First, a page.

Feeding your Garden: Using a liquid fertiliser can be very beneficial to your garden. Most of our vegie patches at this time of year have leafy greens and winter vegies growing. Feeding your vegies with something like Fish Hydrolysate, a kelp/seaweed mix, Veratin or Worm Wizz will boost growth and provide a good harvest! Mix it up - try rotating between your liquid fertilisers, as they all have slightly different elements to add to the soil. Remember if you're feeding very regularly, use less than the recommended amount. [If you're shopping in store, look out for the fertility bundle package deal we're offering on fish hydrolysate and kelp - pictured right.]
Planting Flowers: Winter for our gardens can feel a little dull. Planting some flowering annuals or bulbs will brighten up the garden, fill any gaps and bring a sense of warmth with a touch of colour to the garden. Try planting some Calendula in the garden- pretty bright orange and yellow flowers which can be used as a medical herb and used for to add a touch of colour to salads. In fact, there are many edible flowers that make a great addition to salads, desserts, or a garnish for a fancy touch!. Check out our fact sheet here.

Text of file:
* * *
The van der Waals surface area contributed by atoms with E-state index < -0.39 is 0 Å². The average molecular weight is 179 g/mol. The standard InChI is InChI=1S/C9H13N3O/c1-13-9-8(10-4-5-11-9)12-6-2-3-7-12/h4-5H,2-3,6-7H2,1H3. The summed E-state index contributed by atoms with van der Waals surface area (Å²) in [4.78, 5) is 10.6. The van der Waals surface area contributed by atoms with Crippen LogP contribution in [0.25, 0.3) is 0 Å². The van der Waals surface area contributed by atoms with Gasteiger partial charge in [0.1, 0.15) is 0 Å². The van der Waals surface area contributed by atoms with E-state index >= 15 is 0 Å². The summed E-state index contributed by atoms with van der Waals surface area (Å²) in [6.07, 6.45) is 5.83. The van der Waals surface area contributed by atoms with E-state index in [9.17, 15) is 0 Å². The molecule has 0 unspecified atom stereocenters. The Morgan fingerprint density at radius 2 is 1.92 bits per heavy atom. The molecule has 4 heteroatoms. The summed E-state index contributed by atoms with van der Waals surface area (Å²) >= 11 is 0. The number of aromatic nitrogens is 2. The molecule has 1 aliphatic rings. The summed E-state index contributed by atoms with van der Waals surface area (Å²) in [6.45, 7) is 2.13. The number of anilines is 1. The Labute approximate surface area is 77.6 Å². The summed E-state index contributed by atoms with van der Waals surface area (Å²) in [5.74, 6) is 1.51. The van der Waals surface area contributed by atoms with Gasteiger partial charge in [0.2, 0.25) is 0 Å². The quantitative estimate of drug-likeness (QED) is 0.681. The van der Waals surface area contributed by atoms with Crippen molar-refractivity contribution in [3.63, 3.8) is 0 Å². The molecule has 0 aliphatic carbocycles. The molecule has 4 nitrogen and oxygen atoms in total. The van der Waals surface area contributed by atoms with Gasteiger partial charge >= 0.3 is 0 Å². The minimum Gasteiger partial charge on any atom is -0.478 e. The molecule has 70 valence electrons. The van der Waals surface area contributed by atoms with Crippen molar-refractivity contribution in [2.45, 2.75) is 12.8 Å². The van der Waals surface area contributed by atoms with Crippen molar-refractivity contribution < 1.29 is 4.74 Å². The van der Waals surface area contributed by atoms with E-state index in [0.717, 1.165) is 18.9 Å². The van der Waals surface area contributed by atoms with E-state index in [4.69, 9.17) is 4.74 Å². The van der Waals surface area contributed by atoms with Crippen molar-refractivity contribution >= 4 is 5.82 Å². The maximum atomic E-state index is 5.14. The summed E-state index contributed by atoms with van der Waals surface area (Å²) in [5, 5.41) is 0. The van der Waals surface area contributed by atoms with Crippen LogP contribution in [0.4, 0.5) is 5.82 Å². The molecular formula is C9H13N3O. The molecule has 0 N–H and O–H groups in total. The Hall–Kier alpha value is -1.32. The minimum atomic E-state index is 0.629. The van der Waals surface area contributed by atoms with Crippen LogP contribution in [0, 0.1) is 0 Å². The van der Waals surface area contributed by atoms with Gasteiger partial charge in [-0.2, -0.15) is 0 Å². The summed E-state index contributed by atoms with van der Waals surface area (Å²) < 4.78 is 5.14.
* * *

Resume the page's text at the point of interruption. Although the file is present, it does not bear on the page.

Garden Pests - Cabbage Butterfly - Top Tip:
Cabbage butterflies are a pain this time of year. They are very territorial and will not lay their eggs in an area where their young will have to compete for food. Making a paper cabbage moth is a great way to get the kids crafty and deter these pesky pests from your vegie patch! (Luckily for us they are easily fooled.) Draw your own or download a template. (Laminate them to hold through the weather, or make them out of a 2L milk bottle and decorate with a permanent marker.) Attach your decoys to stakes or suspend in and around your susceptible plants. It should help!
Removing the caterpillars by hand is the most organic way to deal with an infestation. Check the back of leaves, and along stems, as this is where they like to hide from small birds. As a last resort, Dipel is a naturally occurring bacteria that will kill caterpillars and is safe for other insects and animals. But remember there are many beneficial, predatory insects that feed on the caterpillars - including parasitic wasps. So if you use Dipel, it does affect their life cycles, too. There's always a knock-on effect for any type of spray or treatment so reach for the sprays only when absolutely necessary.
Keep the kids happy - If harvesting broccoli and you're suspicious it may contain "extra protein" (ie. caterpillars) - fill a small bowl or sink with water, and allow the broccoli head to sit in water for a good 10 minutes at least. Caterpillars (if present) will rise to the top to prevent drowning; so they're easy to remove or skim off the water if floating. I find this works with even the tiniest ones that you may miss in a visual inspection.